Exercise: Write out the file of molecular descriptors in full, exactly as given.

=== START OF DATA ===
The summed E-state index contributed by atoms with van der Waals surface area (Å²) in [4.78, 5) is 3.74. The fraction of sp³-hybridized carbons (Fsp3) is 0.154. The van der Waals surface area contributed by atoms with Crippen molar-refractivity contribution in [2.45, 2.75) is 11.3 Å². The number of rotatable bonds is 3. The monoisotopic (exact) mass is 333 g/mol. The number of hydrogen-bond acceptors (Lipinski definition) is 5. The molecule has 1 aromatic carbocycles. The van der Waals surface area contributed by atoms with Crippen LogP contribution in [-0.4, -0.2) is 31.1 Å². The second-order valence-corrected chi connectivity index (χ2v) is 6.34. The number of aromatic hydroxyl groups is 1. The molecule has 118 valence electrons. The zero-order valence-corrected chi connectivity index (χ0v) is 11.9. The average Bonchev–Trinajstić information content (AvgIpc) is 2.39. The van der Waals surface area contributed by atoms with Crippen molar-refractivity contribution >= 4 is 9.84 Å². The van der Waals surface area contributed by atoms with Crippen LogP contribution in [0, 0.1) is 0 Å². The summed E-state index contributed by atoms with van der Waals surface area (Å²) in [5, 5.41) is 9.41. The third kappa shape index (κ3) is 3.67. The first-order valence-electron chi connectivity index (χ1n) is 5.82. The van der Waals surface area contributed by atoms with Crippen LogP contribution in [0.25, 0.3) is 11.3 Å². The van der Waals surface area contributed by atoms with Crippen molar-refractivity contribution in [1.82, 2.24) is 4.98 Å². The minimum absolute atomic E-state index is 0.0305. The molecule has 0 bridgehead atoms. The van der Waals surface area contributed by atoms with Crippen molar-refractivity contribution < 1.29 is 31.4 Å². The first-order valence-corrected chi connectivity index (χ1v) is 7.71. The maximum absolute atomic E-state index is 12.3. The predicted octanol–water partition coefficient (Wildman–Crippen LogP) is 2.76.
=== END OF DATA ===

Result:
The summed E-state index contributed by atoms with van der Waals surface area (Å²) in [4.78, 5) is 3.74. The fraction of sp³-hybridized carbons (Fsp3) is 0.154. The van der Waals surface area contributed by atoms with Crippen molar-refractivity contribution in [2.45, 2.75) is 11.3 Å². The number of rotatable bonds is 3. The monoisotopic (exact) mass is 333 g/mol. The number of hydrogen-bond acceptors (Lipinski definition) is 5. The molecule has 1 aromatic carbocycles. The van der Waals surface area contributed by atoms with Crippen LogP contribution in [-0.4, -0.2) is 31.1 Å². The second-order valence-corrected chi connectivity index (χ2v) is 6.34. The number of aromatic hydroxyl groups is 1. The molecule has 118 valence electrons. The zero-order valence-corrected chi connectivity index (χ0v) is 11.9. The average Bonchev–Trinajstić information content (AvgIpc) is 2.39. The van der Waals surface area contributed by atoms with Crippen molar-refractivity contribution >= 4 is 9.84 Å². The van der Waals surface area contributed by atoms with Crippen LogP contribution in [0, 0.1) is 0 Å². The summed E-state index contributed by atoms with van der Waals surface area (Å²) in [5, 5.41) is 9.41. The third kappa shape index (κ3) is 3.67. The first-order valence-electron chi connectivity index (χ1n) is 5.82. The van der Waals surface area contributed by atoms with Crippen LogP contribution in [0.25, 0.3) is 11.3 Å². The van der Waals surface area contributed by atoms with Crippen molar-refractivity contribution in [1.82, 2.24) is 4.98 Å². The minimum absolute atomic E-state index is 0.0305. The molecule has 0 bridgehead atoms. The van der Waals surface area contributed by atoms with Crippen molar-refractivity contribution < 1.29 is 31.4 Å². The first-order valence-corrected chi connectivity index (χ1v) is 7.71. The maximum absolute atomic E-state index is 12.3. The predicted octanol–water partition coefficient (Wildman–Crippen LogP) is 2.76.